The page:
The term xenocentrism refers to the desire to engage in the elements of another’s culture rather than one’s own. Styles, ideas and products can all be items of preference by someone with xenocentrist viewpoints. For example, you might meet an American who insists French culture is better than the American way of living. Another example is the romanticization of the noble savage in the 18th-century primitivism movement in European art, philosophy and ethnography.
In psychological terms, xenocentrism is considered a type of deviant behavior because it sways from the norms of society. It is unexpected that an individual would value the goods, services, styles, ideas and other cultural elements of another nation. However, in some limited circumstances, it has been noted that xenocentrism can help to shed light on cultural deficiencies, whether it be ideas or products, and offers the opportunity to fix that which may legitimately inferior to another country or culture.
It is also noted that self-perception and self-esteem can contribute to xenocentrism. In certain circumstances, some individuals may attempt to elevate their perception among others by eschewing domestic products for foreign ones. By doing so, the individual believes she is painting herself in a better light as a more educated, worldly and savvy consumer. In some extreme cases of xenocentrism, the impact on the local culture of its people favoring others’ cultures can be devastating, sometimes even wiping out the culture entirely in favor of its more desirable counterpart.
Xenocentrism is countered by ethnocentrism (the perceived superiority of one’s own society to others) of right-wing populists in many countries. Accordingly, Jeroen van der Waal and Willem de Koster state in an article that support for protectionism may be part of the link between ethnocentrism and nationalism on the one hand and support for right-wing populist parties on the other. Additionally, if trade associations and partnerships such as NAFTA and TTIP are considered to be projects of ‘corrupt political elites’ beyond the control of the common man, support for protectionism might be part of the well-established link between political distrust and support for both leftist and rightist populist parties.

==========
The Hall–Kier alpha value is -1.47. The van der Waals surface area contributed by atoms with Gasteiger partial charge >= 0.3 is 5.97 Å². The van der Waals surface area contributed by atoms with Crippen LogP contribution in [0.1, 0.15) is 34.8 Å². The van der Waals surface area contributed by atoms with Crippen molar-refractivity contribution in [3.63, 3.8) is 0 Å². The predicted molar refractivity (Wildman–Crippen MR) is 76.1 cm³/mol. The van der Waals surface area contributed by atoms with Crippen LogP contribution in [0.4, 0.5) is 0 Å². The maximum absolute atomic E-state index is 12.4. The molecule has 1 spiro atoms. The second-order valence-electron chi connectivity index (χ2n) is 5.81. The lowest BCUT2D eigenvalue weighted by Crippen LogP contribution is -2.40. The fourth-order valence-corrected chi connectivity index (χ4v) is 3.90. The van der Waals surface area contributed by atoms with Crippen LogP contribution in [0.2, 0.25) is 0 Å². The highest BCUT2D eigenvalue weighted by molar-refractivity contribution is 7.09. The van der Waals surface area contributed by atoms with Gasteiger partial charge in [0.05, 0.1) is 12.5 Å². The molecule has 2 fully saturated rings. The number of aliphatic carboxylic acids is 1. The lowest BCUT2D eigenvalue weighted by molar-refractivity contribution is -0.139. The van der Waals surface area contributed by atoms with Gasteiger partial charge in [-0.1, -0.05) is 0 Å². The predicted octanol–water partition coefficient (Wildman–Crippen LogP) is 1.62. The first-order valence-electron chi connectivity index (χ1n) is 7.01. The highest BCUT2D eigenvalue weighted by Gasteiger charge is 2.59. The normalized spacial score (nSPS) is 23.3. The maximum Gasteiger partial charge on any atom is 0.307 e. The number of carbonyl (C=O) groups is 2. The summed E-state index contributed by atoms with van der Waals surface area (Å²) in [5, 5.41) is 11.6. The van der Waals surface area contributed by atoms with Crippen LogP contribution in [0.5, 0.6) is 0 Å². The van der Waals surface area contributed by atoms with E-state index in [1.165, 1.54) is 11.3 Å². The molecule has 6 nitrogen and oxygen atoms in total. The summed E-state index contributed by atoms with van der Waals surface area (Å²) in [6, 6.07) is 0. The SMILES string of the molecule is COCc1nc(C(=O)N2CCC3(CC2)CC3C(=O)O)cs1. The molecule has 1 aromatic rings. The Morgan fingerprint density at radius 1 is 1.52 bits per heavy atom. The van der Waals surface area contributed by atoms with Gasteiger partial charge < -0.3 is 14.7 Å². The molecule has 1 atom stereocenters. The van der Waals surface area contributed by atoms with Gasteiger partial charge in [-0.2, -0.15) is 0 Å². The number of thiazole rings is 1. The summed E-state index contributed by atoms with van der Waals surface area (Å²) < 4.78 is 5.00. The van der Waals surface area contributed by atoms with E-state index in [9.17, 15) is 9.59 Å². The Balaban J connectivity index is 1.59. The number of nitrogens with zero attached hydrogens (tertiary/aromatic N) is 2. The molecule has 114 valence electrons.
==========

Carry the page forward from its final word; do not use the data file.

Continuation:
Wolfgang Aschauer and Jochen Mayerl explain this situation in their article by writing that when certain social groups in society are exposed to particular problematic economic, political or cultural conditions, it can be assumed that those specific people, experiencing societal malaise, react with ethnocentrism. This notion refers to a kind of tunnel vision ‘in which one’s own group is the center of everything’. This narrow focus of ingroup favoritism and outgroup devaluation exerts diverse impacts on solidarity and social cohesion. However, they also warn that the rise of ethnocentrism leading to constraints in macro-solidarity is mainly viewed as a direct consequence of the citizens’ perceptions of crises and the rapid societal transformations in Europe.